I thought Crikey readers might be interested to know that I have been doing a proper analysis of the Queensland state general election last month.
However, before I proceed I should make the factual point that three general elections (those of February 2001, February 2004 and September 2006) have been contested on the same electoral boundaries. A sensible comparison, therefore, is between the first and the third elections on these same boundaries. Let me begin with a statement of seats won, since that is what really matters.
The result in February 2001 was 66 for Labor, 12 for the Nationals and three for the Liberals. The remaining eight seats went to the others.
This year’s result was 59 for Labor, 17 for the Nationals and eight for the Liberals. The remaining five seats went to the others.
Get Crikey FREE to your inbox every weekday morning with the Crikey Worm.
It has been argued that, as Labor goes down, the Liberals will gain on the Nationals. Whereas there were four times as many Nationals as Liberals in 2001 today there are only twice as many.
Yet there is an inconvenient truth here for the Liberal Party. From 2001 to 2006 each of the Coalition parties gained five seats. If the two parties go on gaining the same number of seats the Liberals will not overtake the Nationals.
Just when the Liberals will overtake the Nationals, if ever, remains the big guess for Queensland pundits.
So let me give my opinion. The Liberals will NEVER overtake the Nationals. So, when Labor next goes out of office in Queensland, the new Premier will be the then leader of the Nationals.
Apart from the information given above my conclusion is based upon the fact that I have done a proper analysis of the recent Queensland elections, including the construction of a post-election pendulum.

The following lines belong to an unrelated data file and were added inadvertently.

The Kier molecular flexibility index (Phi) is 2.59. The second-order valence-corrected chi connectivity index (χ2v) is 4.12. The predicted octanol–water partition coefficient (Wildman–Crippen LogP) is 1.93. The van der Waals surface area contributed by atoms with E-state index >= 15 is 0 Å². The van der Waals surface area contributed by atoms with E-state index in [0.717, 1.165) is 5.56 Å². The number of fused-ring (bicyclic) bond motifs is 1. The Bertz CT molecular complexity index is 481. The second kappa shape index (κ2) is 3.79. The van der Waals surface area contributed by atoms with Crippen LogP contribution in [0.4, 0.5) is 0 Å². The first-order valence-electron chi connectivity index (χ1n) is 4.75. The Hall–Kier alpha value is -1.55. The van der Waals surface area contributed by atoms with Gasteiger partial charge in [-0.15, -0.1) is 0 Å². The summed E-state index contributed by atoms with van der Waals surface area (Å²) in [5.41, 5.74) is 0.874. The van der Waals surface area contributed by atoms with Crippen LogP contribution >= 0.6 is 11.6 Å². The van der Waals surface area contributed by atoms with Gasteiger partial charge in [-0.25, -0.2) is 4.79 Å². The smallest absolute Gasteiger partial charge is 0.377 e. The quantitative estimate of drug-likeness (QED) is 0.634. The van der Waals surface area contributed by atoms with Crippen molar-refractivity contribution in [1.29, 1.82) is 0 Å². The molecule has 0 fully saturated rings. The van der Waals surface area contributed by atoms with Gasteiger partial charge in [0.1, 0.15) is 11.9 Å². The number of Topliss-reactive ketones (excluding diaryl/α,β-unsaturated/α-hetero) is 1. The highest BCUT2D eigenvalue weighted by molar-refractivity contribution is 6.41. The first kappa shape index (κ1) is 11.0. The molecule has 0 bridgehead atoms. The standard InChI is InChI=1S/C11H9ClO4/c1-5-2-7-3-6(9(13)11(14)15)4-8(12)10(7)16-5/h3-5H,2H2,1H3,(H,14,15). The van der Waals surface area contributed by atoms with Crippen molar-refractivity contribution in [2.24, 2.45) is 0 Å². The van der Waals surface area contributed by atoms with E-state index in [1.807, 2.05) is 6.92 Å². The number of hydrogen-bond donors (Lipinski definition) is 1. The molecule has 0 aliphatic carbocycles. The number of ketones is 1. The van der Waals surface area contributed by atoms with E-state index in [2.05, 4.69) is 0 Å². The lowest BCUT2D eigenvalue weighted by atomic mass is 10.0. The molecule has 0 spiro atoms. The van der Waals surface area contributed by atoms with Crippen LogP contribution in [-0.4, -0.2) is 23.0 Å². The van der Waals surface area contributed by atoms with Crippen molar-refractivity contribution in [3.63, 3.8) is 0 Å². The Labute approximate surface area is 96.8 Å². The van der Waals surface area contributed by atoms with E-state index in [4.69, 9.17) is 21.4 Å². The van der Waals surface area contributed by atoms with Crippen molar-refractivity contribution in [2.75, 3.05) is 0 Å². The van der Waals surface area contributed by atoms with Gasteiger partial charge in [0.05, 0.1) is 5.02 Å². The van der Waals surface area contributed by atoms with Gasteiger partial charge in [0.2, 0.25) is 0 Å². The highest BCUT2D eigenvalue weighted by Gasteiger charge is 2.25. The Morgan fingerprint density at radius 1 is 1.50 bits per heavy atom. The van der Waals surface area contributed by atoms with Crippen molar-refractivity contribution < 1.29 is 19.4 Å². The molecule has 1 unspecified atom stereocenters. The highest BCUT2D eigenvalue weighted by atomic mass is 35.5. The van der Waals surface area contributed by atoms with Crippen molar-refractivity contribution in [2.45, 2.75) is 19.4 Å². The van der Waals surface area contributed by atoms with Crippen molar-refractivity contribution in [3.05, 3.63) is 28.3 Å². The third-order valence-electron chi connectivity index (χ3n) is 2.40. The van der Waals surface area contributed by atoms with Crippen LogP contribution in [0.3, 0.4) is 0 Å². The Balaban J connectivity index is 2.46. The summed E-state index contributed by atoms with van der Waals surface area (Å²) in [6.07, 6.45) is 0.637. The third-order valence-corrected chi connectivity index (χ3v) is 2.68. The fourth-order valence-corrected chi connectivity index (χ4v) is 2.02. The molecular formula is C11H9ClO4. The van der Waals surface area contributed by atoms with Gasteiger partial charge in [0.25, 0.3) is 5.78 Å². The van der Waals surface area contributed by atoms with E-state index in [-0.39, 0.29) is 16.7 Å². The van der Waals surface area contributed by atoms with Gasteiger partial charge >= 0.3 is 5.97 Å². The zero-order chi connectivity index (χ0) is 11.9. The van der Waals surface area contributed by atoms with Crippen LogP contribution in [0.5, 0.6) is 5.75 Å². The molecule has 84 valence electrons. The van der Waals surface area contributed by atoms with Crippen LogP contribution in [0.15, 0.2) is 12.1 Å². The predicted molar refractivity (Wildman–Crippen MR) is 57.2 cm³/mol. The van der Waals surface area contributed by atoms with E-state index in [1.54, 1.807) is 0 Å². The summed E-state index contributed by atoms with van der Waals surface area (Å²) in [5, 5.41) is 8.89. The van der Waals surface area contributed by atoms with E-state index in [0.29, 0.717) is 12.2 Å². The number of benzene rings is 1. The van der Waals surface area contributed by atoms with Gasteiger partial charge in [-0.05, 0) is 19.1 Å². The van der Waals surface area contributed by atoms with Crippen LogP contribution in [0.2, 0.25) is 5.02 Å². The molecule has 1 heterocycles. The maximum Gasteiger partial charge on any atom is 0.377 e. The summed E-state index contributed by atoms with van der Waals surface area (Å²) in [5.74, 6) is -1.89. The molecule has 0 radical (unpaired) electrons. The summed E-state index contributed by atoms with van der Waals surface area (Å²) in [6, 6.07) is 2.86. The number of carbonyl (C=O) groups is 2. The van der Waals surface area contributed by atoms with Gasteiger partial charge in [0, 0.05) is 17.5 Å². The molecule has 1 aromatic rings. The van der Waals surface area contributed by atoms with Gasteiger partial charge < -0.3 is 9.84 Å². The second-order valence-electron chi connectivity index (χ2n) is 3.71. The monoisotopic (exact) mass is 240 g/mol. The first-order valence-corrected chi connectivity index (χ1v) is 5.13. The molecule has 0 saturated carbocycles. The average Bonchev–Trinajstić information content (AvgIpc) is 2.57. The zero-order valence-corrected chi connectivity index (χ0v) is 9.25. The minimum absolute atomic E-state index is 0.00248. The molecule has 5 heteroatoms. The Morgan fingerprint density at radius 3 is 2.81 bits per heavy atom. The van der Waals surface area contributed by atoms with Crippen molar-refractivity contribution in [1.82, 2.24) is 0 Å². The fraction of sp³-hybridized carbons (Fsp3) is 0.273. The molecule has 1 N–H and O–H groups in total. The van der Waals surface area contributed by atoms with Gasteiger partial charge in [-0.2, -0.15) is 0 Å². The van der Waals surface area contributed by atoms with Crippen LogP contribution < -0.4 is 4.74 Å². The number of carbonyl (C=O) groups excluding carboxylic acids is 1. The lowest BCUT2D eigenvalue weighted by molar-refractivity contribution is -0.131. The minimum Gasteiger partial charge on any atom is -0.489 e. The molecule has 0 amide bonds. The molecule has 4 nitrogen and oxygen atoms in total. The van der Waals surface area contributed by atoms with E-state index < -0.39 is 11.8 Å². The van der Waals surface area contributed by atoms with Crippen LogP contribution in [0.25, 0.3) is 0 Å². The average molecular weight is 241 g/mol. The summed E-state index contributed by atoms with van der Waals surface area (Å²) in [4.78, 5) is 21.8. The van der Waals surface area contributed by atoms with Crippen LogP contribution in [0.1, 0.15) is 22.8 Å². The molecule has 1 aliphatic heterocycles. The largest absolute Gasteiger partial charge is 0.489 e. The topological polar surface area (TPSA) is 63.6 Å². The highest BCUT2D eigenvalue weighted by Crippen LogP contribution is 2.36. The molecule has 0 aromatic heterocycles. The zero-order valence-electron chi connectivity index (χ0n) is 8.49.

From that pendulum I have constructed a possible scenario whereby Labor might be defeated.
In 2006 the Nationals won three seats which had been won by Independents (or One Nation) in 2001. The seats are Darling Downs, Gympie and Lockyer. Consequently it is quite easy to imagine the Nationals some day winning Maryborough, Nanango and Tablelands, seats they presently do not hold. That would bring their number up to 20.
Now suppose there were to be a uniform swing against Labor of eight per cent. That would bring the Nationals up to 26 seats. They would, in that event, win Hervey Bay (where they need a swing of 1.8%), Gaven (3.1%), Whitsunday (4.4%), Redlands (7%), Keppel (7.2%) and Glass House (7.7%).
In such a swing the Liberals would win their existing eight seats plus Cleveland (where they need a swing of 0.6%), Chatsworth (0.8%), Indooroopilly (2.5%), Mudgeeraba (3%), Aspley (4.7%), Barron River (5.2%), Springwood (5.2%), Broadwater (5.3%), Pumicestone (5.5%), Redcliffe (5.5%) and Mansfield (7.8%).
So the Nationals would have 26 seats and the Liberals 19, a total of 45 seats, a majority in a Legislative Assembly of 89 seats.
When I point these things out to people in the Liberal Party they reply that I have not taken into account the fact that there will be a redistribution of seats during the current term. Such redistribution, they aver, will hurt the Nationals and help the Liberals.
My answer is to point out that there was a federal redistribution is Queensland recently which created a new seat for the Nationals, to be known as Flynn. Since that was not predicted by anyone it would be most unwise for any one to predict that the state redistribution will hurt the Nationals where the federal one unexpectedly helped them.
I shall not go into all the arguments used by the Liberals beyond saying that most of them are flawed – and I have the statistics to prove my argument.
It seems to me that the state Liberals have been making fools of themselves in Queensland. Consequently they have been diminishing the Coalition’s chances of defeating Labor.
Their big problem is that they have convinced themselves (and many in the media) of the inevitability that the next non-Labor Queensland Premier must be the then leader of the Liberal Party.
For me I have never accepted that inevitability and I assert that the recent results strengthen my refusal.
I recall that it was once fashionable to assert the inevitability of an Australian republic. I never asserted it – but then my disposition is never to accept fashionable inevitabilities.
Malcolm Mackerras is Visiting Fellow in Political Science, School of Humanities and Social Sciences, the University of New South Wales at the Australian Defence Force Academy in Canberra.